Category: Patient Satisfaction
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Many have attested that the measurement patient satisfaction in healthcare is a glaring omission and the irony of this is not lost on most. Many industries measure customer satisfaction even small business like oil changing places or even the neighborhood plumber all measure customer satisfaction and ask for feedback. So how come Patient Satisfaction in Healthcare is not a more focused on aspect?

One way to measure patient satisfaction in healthcare which is quite obvious is through Patient satisfaction surveys. Patient satisfaction surveys can help doctors and clinicians identify ways of improving their practice and caregiving. This ultimately translates into better care and happier patients. Taking patient surveys show your staff and the community that the healthcare organization is interested in quality. It demonstrates that they are looking for ways to improve. Even if some organizations decide they don’t need to take patient satisfaction surveys to measure or improve patient satisfaction, they can’t escape it because the healthcare industry and governing organizations are beginning to demand the data more and more. Refusing to comply will lead organizations to lose competitiveness in the industry.

There are various ways to conduct surveys for feedback. Some ways are phone surveys, written surveys, focus groups or personal interviews. Most practices will want to use written surveys, which tend to be the most cost-effective and reliable approach.

With a written survey, practices have the option of creating a questionnaire from scratch or using a product that's already been developed by an outside vendor. Many experts recommend using a survey developed by experts because more thought is put into it and they are usually more valid because they have been tested and proven to work.

Healthcare organizations should focus on the top three issues. Practices have three general goals when they interact with patients: to provide quality healthcare, to make that care accessible, and to treat patients with courtesy and respect. Your survey questions, then, should cover each of the three areas: quality issues: is the patient satisfied with his or her medical care? access issues: is it easy to make an appointment or get a referral, and interpersonal issues:  are the physicians and staff caring and compassionate?

All three areas, quality, access, and interpersonal are equally important and should be treated as such. Most customers put access at the top of their list on how what’s important in a healthcare organization. Though clinicians and doctors might think the quality of care will be at the top of the list but the truth is people like being able to make an appointment easily and like to be treated with respect (interpersonal issues). Thinking these two are irrelevant or less relevant than the order is a bad idea.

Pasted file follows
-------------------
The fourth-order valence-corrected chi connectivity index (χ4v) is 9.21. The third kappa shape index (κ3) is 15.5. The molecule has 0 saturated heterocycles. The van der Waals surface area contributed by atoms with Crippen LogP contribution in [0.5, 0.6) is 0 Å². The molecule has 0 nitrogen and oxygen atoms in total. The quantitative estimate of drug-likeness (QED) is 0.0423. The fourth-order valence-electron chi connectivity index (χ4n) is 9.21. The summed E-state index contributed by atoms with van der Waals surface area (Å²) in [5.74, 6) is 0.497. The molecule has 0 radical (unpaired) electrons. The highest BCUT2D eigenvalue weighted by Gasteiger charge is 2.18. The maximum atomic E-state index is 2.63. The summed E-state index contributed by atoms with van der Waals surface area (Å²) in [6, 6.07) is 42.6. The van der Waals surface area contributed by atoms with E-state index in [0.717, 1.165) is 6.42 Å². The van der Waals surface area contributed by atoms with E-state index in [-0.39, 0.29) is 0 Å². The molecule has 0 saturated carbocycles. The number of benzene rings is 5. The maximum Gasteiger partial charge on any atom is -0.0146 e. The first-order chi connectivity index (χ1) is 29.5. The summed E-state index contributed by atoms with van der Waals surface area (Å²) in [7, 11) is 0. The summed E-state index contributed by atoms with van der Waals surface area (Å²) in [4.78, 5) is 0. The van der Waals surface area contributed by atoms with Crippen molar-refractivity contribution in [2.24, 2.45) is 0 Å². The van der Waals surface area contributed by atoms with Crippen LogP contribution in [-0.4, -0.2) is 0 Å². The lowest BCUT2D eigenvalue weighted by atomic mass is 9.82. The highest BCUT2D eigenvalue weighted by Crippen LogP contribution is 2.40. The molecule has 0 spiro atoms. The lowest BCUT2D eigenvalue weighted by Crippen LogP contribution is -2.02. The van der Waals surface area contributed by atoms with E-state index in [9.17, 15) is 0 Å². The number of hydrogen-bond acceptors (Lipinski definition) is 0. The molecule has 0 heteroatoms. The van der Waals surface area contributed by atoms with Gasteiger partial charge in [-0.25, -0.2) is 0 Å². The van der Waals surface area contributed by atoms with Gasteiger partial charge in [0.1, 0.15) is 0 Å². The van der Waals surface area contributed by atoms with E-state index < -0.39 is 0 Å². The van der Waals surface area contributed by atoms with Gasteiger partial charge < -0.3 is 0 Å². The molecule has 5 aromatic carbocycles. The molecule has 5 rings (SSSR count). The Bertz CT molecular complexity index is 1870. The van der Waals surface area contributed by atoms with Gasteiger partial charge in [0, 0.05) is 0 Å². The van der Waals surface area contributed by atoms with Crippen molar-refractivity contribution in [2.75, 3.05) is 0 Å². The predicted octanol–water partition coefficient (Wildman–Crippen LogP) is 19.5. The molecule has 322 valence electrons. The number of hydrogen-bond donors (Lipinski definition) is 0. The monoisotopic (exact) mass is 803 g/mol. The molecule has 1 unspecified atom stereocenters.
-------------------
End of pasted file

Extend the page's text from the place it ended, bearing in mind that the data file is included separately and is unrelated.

When creating a survey, take note of the following:


Ask the essential question: Sometimes people will put a questionnaire together, and they'll follow the flow of the patient and ask about everything but then they forget the key question: how satisfied are you with your physician?’

Word questions carefully: Survey questions should be brief and easy to understand. Don’t ask biased, vague or double-barreled questions. Instead, questions should be focused and direct and should not be leading either else you compromise the validity of the survey.

Use consistent scales: The majority of questions on a patient satisfaction survey should be answered using a scale. Examples include 10-point scales, Likert scales (e.g., five points ranging from “strongly agree” to “strongly disagree”), four-point scales (which force a sided response) and many other variations. Whatever scale you choose make sure it is consistent across the entire survey.

Include an open-ended question: It’s a good idea  to include one or two open-ended questions like “what can we improve?” “what do you like most about the way you were treated?” It gives great insight to see what patients say and how they feel by their answers to the questions. It also helps the survey takers understand the graded questions better and gives them better insight.

Strive for anonymity: Generally, patients are more likely to answer survey questions honestly if they believe their identity is protected. Healthcare organizations should make an effort to keep the entire survey process anonymous. Patients should be able to complete their surveys in private and return them without fear of being identified.